We arrive in Denver, Colorado in good fashion. Only one thing, it is snowing… and 38 degrees… on May 1st. A mixture of laughter and curses form in my mind, on the way to our hotel we can see the remnants of a recent heavy snow on the ground. We asked a Denver native her favorite part about the city; she said that it was the weather. I am beginning to wonder how living at high altitudes affects the brain. Our hotel was much nicer than we could normally afford, thank God for internet specials. After a quick dinner and a little grumbling about the weather to no one in general, we hit the bed and sleep the sleep of the dead. God has become that person in your group of friends that doesn’t know when to stop cracking jokes.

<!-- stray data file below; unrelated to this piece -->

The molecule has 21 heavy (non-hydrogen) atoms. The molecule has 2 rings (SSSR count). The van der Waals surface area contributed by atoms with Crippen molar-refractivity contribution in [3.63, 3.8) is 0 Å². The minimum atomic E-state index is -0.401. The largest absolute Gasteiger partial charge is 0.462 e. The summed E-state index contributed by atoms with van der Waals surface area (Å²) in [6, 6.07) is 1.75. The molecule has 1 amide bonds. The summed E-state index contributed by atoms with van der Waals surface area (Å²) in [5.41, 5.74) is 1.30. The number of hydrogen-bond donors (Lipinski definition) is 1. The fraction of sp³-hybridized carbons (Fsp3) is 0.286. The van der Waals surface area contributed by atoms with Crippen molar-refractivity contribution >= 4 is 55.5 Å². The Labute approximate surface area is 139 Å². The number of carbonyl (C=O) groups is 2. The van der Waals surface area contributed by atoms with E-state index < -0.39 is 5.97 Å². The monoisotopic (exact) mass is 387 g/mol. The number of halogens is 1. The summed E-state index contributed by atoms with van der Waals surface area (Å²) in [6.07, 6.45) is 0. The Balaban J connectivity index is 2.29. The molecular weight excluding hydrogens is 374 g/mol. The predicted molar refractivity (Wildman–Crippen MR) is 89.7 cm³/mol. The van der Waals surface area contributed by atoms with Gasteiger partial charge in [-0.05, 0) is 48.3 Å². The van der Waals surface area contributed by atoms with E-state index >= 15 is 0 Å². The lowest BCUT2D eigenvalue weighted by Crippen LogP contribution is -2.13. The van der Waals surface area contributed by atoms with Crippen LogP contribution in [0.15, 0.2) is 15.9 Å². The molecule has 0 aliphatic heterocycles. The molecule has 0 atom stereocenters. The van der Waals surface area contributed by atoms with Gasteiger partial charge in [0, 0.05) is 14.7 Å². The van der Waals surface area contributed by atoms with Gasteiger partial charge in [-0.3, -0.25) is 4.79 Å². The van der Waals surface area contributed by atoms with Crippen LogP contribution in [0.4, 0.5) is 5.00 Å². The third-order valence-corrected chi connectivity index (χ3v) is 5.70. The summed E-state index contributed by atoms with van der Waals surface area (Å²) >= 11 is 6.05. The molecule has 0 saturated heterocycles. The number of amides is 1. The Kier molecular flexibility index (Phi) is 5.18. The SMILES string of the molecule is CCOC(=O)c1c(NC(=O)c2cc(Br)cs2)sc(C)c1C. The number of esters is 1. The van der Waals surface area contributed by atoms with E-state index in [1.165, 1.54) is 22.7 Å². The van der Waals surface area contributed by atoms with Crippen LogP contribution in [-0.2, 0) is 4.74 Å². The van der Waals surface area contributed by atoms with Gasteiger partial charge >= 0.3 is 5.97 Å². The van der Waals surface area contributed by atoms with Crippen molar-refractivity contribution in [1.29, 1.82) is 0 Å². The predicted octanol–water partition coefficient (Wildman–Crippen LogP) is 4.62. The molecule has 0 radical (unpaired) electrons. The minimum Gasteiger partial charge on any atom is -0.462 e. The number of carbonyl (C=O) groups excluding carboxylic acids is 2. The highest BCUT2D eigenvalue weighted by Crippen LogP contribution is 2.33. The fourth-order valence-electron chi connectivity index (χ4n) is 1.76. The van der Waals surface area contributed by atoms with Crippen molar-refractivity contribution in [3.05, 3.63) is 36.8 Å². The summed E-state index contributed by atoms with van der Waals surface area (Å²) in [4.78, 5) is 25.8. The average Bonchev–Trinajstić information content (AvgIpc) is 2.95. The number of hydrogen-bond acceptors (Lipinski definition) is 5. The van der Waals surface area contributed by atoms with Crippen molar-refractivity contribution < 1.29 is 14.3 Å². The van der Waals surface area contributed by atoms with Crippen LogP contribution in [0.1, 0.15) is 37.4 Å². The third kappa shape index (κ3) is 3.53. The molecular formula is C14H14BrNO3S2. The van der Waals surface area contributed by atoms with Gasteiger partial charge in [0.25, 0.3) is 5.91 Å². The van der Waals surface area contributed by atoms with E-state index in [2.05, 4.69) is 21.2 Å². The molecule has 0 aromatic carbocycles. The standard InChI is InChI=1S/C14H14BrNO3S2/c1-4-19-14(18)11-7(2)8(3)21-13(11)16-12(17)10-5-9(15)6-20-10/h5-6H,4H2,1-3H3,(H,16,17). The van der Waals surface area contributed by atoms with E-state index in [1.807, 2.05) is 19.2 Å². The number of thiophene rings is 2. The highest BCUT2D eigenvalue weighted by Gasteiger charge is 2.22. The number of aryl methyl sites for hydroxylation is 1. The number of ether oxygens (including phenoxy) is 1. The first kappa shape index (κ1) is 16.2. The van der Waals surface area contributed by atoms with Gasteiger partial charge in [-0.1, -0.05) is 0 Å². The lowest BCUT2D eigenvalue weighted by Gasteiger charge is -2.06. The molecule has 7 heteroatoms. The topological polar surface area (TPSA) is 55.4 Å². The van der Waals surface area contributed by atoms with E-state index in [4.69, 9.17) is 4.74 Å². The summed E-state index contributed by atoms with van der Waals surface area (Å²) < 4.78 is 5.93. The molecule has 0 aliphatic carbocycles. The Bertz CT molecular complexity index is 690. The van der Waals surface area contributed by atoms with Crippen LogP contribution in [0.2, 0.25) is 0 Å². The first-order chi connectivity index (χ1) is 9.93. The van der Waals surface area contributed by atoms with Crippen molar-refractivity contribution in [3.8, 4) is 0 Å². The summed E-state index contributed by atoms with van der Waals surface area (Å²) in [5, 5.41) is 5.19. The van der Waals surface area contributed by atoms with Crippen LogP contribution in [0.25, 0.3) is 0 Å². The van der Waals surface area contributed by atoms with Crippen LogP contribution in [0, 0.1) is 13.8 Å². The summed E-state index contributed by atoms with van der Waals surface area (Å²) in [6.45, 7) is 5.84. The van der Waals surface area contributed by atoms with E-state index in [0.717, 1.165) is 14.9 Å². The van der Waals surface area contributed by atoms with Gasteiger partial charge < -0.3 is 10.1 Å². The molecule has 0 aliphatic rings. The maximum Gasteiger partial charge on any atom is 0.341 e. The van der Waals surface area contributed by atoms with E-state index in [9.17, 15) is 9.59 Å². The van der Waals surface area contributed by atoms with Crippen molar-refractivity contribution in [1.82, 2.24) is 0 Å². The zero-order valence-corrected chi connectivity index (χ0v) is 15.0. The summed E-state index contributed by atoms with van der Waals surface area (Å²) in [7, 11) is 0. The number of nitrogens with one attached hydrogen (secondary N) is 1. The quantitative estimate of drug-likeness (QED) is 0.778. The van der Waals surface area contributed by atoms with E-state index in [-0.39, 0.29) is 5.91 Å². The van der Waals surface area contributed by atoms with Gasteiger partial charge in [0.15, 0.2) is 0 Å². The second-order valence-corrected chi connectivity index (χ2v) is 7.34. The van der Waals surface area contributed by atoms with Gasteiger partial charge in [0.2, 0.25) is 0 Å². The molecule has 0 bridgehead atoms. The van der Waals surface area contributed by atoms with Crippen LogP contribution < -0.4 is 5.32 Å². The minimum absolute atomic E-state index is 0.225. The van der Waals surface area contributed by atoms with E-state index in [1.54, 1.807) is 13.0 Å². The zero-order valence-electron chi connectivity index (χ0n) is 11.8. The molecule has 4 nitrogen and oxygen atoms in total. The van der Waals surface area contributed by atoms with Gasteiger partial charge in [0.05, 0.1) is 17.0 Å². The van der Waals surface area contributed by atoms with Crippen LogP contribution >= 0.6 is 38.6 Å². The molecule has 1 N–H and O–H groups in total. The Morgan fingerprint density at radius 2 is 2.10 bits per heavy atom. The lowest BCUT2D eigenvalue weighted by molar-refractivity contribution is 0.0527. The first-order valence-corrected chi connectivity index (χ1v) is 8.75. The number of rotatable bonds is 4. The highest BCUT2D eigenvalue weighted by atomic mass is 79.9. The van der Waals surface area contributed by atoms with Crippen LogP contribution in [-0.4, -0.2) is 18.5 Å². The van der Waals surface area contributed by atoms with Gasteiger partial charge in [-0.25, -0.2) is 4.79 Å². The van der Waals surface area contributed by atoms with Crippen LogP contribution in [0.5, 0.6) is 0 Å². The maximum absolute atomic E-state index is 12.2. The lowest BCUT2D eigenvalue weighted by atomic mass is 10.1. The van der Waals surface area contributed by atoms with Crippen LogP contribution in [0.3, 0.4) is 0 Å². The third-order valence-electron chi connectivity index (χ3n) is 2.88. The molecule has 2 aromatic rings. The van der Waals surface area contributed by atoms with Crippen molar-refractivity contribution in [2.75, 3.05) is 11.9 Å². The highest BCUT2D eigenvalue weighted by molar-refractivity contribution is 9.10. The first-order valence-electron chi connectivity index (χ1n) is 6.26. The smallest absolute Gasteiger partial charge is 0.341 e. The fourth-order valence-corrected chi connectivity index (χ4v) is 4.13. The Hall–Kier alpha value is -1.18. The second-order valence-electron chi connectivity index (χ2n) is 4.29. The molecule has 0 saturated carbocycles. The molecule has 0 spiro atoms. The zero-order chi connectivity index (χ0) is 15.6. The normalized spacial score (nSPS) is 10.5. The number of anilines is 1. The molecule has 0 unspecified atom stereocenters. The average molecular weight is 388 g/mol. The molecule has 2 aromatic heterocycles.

The weather begins to clear a little by Monday afternoon and the temperature rises. My wife gets to go shopping for shoes (always a crowd pleasing stress reducing activity). Of course, now we have to figure out how the heck to get them home since our bags are already packed beyond capacity. We spend the day driving the area. She has an interview Tuesday, so we figure out where it will take place and then we take off on a rambling adventure through neighborhoods and cities, looking for a place to live.

On this day, I learned how expensive it is to have character, no wonder it is in such short supply today. No one can afford to have character in Denver. That is unless one is gainfully employed by an institution that believes you should be able to afford said character. We canvas neighborhoods and make phone calls. My wife and I love the bungalows with hardwood floors, no closets, good neighbors, and lots of character.